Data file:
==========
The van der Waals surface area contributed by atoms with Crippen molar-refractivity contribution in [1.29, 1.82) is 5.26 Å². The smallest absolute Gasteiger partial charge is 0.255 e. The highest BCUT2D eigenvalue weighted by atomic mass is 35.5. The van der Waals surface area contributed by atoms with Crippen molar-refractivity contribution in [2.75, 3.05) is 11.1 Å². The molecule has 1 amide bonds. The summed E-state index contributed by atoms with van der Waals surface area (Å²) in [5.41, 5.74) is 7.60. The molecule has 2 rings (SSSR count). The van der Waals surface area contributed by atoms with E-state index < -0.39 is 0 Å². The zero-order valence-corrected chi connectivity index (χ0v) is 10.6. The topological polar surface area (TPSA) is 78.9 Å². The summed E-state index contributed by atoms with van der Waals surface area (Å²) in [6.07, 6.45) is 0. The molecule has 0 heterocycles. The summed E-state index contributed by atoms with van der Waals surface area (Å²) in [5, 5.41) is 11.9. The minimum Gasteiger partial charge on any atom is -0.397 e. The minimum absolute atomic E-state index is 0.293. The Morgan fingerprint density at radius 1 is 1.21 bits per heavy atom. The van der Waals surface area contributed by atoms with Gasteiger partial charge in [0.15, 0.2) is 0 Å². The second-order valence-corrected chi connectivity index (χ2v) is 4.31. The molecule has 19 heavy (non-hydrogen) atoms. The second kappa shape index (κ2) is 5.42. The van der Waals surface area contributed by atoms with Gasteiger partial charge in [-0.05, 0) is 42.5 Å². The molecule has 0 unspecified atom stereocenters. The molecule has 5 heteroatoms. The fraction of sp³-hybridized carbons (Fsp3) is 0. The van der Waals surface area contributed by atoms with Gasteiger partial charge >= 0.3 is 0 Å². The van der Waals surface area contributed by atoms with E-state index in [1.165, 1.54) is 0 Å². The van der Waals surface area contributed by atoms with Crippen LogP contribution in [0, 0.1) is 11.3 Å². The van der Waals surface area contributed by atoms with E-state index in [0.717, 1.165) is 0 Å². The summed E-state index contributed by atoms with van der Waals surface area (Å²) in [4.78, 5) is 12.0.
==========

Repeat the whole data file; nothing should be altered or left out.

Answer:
The van der Waals surface area contributed by atoms with Crippen molar-refractivity contribution in [1.29, 1.82) is 5.26 Å². The smallest absolute Gasteiger partial charge is 0.255 e. The highest BCUT2D eigenvalue weighted by atomic mass is 35.5. The van der Waals surface area contributed by atoms with Crippen molar-refractivity contribution in [2.75, 3.05) is 11.1 Å². The molecule has 1 amide bonds. The summed E-state index contributed by atoms with van der Waals surface area (Å²) in [5.41, 5.74) is 7.60. The molecule has 2 rings (SSSR count). The van der Waals surface area contributed by atoms with E-state index < -0.39 is 0 Å². The zero-order valence-corrected chi connectivity index (χ0v) is 10.6. The topological polar surface area (TPSA) is 78.9 Å². The summed E-state index contributed by atoms with van der Waals surface area (Å²) in [6.07, 6.45) is 0. The molecule has 0 heterocycles. The summed E-state index contributed by atoms with van der Waals surface area (Å²) in [5, 5.41) is 11.9. The minimum Gasteiger partial charge on any atom is -0.397 e. The minimum absolute atomic E-state index is 0.293. The Morgan fingerprint density at radius 1 is 1.21 bits per heavy atom. The van der Waals surface area contributed by atoms with Gasteiger partial charge in [0.15, 0.2) is 0 Å². The second-order valence-corrected chi connectivity index (χ2v) is 4.31. The molecule has 19 heavy (non-hydrogen) atoms. The second kappa shape index (κ2) is 5.42. The van der Waals surface area contributed by atoms with Gasteiger partial charge in [-0.05, 0) is 42.5 Å². The molecule has 0 unspecified atom stereocenters. The molecule has 5 heteroatoms. The fraction of sp³-hybridized carbons (Fsp3) is 0. The van der Waals surface area contributed by atoms with Gasteiger partial charge >= 0.3 is 0 Å². The van der Waals surface area contributed by atoms with E-state index in [1.165, 1.54) is 0 Å². The van der Waals surface area contributed by atoms with Crippen LogP contribution in [0, 0.1) is 11.3 Å². The van der Waals surface area contributed by atoms with E-state index in [0.717, 1.165) is 0 Å². The summed E-state index contributed by atoms with van der Waals surface area (Å²) in [4.78, 5) is 12.0.